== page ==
WASHINGTON — SOS to Bruuuuuuce.
The entertainer Bruce Springsteen had said he planned to stay out of the 2012 election, but these are worrying times and the race is getting closer. So the Boss will be coming back to rally support for President Barack Obama, Obama's campaign announced Saturday.
Springsteen will join former President Bill Clinton at an appearance in Parma, in the swing state of Ohio, on Thursday. An Obama campaign news release said Clinton would "lay out a clear picture of the economic choice" Americans face in this election.
And the Boss? "His appearance will help with our get-out-the vote effort in these critical swing states, and we are thrilled with his ongoing support," Jim Messina, the president's campaign manager, said.
Springsteen campaigned for Sen. John Kerry during his presidential bid in 2004, and he came out again, to better results, for Obama in 2008. But he said afterward that he would stay out of the 2012 cycle.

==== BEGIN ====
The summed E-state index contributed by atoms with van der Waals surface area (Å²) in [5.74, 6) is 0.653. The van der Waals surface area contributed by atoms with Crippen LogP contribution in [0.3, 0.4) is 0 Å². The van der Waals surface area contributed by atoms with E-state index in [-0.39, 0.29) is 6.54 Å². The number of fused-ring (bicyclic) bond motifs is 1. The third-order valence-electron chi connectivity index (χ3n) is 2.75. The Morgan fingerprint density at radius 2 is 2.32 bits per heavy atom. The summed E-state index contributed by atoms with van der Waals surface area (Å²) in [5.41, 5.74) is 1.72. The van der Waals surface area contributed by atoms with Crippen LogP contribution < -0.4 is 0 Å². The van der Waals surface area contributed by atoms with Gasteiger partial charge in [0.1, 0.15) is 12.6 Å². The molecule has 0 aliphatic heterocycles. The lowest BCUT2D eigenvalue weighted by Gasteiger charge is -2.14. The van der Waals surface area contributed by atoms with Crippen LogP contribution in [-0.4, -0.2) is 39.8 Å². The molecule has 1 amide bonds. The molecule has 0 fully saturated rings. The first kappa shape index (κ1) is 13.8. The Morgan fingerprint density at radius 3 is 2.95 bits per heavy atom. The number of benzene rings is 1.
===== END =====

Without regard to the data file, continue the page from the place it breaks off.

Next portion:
Few people believed him, not only because Springsteen performed during the inauguration festivities for Obama in 2009, but also because his presence has been felt this year at every single Obama campaign rally.
The tunes of the rock hero, who cut his teeth with odes to working Americans and the power of redemption, are a staple on the Obama playlist, and "We Take Care of Our Own," from the latest Springsteen album, "Wrecking Ball," greets the end of every Obama campaign speech.
Lately, another Springsteen song has been played at campaign rallies Springsteen can be heard belting out "meet me in a land of hope and dreams," from the song "Land of Hope and Dreams, while Obama works the rope line after his speeches.
Now rallygoers, at least in Ohio, will be able to hear Springsteen do it in person.